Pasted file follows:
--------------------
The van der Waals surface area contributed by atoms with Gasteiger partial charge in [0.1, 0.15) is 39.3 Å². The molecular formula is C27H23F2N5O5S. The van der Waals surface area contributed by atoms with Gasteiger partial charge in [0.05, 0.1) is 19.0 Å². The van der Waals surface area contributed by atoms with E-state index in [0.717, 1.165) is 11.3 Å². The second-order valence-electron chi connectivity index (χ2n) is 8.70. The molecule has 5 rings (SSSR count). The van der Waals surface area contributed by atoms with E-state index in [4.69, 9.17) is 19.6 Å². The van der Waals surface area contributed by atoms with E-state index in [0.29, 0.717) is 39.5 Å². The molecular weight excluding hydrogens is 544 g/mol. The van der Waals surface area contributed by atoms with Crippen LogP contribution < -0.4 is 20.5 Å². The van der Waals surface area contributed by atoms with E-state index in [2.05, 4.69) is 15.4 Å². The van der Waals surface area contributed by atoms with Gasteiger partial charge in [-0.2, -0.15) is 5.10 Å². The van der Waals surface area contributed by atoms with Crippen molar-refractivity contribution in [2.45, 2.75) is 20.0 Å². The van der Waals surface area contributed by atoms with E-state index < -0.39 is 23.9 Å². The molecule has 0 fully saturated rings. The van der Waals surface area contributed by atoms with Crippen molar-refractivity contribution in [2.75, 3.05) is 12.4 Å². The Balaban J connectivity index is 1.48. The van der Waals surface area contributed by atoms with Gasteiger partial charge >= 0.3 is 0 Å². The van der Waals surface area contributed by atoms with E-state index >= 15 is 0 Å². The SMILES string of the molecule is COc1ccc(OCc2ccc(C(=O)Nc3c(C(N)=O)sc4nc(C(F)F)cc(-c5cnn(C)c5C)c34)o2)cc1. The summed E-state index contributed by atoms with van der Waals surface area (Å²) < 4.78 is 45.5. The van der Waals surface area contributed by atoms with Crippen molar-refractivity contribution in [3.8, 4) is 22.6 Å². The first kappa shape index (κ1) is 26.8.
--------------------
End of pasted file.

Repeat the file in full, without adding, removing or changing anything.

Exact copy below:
The van der Waals surface area contributed by atoms with Gasteiger partial charge in [0.1, 0.15) is 39.3 Å². The molecular formula is C27H23F2N5O5S. The van der Waals surface area contributed by atoms with Gasteiger partial charge in [0.05, 0.1) is 19.0 Å². The van der Waals surface area contributed by atoms with E-state index in [0.717, 1.165) is 11.3 Å². The second-order valence-electron chi connectivity index (χ2n) is 8.70. The molecule has 5 rings (SSSR count). The van der Waals surface area contributed by atoms with E-state index in [4.69, 9.17) is 19.6 Å². The van der Waals surface area contributed by atoms with E-state index in [0.29, 0.717) is 39.5 Å². The molecular weight excluding hydrogens is 544 g/mol. The van der Waals surface area contributed by atoms with Crippen LogP contribution < -0.4 is 20.5 Å². The van der Waals surface area contributed by atoms with E-state index in [2.05, 4.69) is 15.4 Å². The van der Waals surface area contributed by atoms with Gasteiger partial charge in [-0.2, -0.15) is 5.10 Å². The van der Waals surface area contributed by atoms with Crippen molar-refractivity contribution in [2.45, 2.75) is 20.0 Å². The van der Waals surface area contributed by atoms with E-state index < -0.39 is 23.9 Å². The molecule has 0 fully saturated rings. The van der Waals surface area contributed by atoms with Crippen molar-refractivity contribution in [2.75, 3.05) is 12.4 Å². The Balaban J connectivity index is 1.48. The van der Waals surface area contributed by atoms with Gasteiger partial charge >= 0.3 is 0 Å². The van der Waals surface area contributed by atoms with E-state index >= 15 is 0 Å². The SMILES string of the molecule is COc1ccc(OCc2ccc(C(=O)Nc3c(C(N)=O)sc4nc(C(F)F)cc(-c5cnn(C)c5C)c34)o2)cc1. The summed E-state index contributed by atoms with van der Waals surface area (Å²) < 4.78 is 45.5. The van der Waals surface area contributed by atoms with Crippen molar-refractivity contribution in [3.8, 4) is 22.6 Å². The first kappa shape index (κ1) is 26.8.